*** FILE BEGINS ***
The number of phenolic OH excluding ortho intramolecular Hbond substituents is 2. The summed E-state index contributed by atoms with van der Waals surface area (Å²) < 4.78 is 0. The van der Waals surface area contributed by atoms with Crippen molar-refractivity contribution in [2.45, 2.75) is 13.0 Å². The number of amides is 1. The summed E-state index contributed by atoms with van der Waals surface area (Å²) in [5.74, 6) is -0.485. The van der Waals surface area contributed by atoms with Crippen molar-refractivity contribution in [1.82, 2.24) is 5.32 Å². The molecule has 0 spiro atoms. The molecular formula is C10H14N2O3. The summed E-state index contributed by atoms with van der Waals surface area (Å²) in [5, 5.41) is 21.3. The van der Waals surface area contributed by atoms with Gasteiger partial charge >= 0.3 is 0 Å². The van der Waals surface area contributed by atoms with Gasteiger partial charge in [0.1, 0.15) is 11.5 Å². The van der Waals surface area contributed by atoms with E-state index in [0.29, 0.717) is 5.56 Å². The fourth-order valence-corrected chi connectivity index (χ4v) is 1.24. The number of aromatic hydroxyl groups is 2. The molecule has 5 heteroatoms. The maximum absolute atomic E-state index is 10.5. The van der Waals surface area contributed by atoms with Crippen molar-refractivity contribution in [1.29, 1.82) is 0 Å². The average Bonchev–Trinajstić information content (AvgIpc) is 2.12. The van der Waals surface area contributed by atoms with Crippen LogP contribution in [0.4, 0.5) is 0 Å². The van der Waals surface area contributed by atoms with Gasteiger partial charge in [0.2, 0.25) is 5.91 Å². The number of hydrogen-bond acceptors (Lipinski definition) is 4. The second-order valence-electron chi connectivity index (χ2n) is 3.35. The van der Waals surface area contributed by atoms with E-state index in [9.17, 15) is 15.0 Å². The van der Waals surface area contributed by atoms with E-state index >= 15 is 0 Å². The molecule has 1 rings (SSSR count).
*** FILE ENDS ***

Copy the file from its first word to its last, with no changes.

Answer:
The number of phenolic OH excluding ortho intramolecular Hbond substituents is 2. The summed E-state index contributed by atoms with van der Waals surface area (Å²) < 4.78 is 0. The van der Waals surface area contributed by atoms with Crippen molar-refractivity contribution in [2.45, 2.75) is 13.0 Å². The number of amides is 1. The summed E-state index contributed by atoms with van der Waals surface area (Å²) in [5.74, 6) is -0.485. The van der Waals surface area contributed by atoms with Crippen molar-refractivity contribution in [1.82, 2.24) is 5.32 Å². The molecule has 0 spiro atoms. The molecular formula is C10H14N2O3. The summed E-state index contributed by atoms with van der Waals surface area (Å²) in [5, 5.41) is 21.3. The van der Waals surface area contributed by atoms with Gasteiger partial charge >= 0.3 is 0 Å². The van der Waals surface area contributed by atoms with Gasteiger partial charge in [0.1, 0.15) is 11.5 Å². The van der Waals surface area contributed by atoms with E-state index in [0.29, 0.717) is 5.56 Å². The fourth-order valence-corrected chi connectivity index (χ4v) is 1.24. The number of aromatic hydroxyl groups is 2. The molecule has 5 heteroatoms. The maximum absolute atomic E-state index is 10.5. The van der Waals surface area contributed by atoms with Crippen molar-refractivity contribution in [1.29, 1.82) is 0 Å². The average Bonchev–Trinajstić information content (AvgIpc) is 2.12. The van der Waals surface area contributed by atoms with Crippen LogP contribution in [0.4, 0.5) is 0 Å². The van der Waals surface area contributed by atoms with Gasteiger partial charge in [0.2, 0.25) is 5.91 Å². The number of hydrogen-bond acceptors (Lipinski definition) is 4. The second-order valence-electron chi connectivity index (χ2n) is 3.35. The van der Waals surface area contributed by atoms with E-state index in [9.17, 15) is 15.0 Å². The van der Waals surface area contributed by atoms with E-state index >= 15 is 0 Å². The molecule has 1 rings (SSSR count).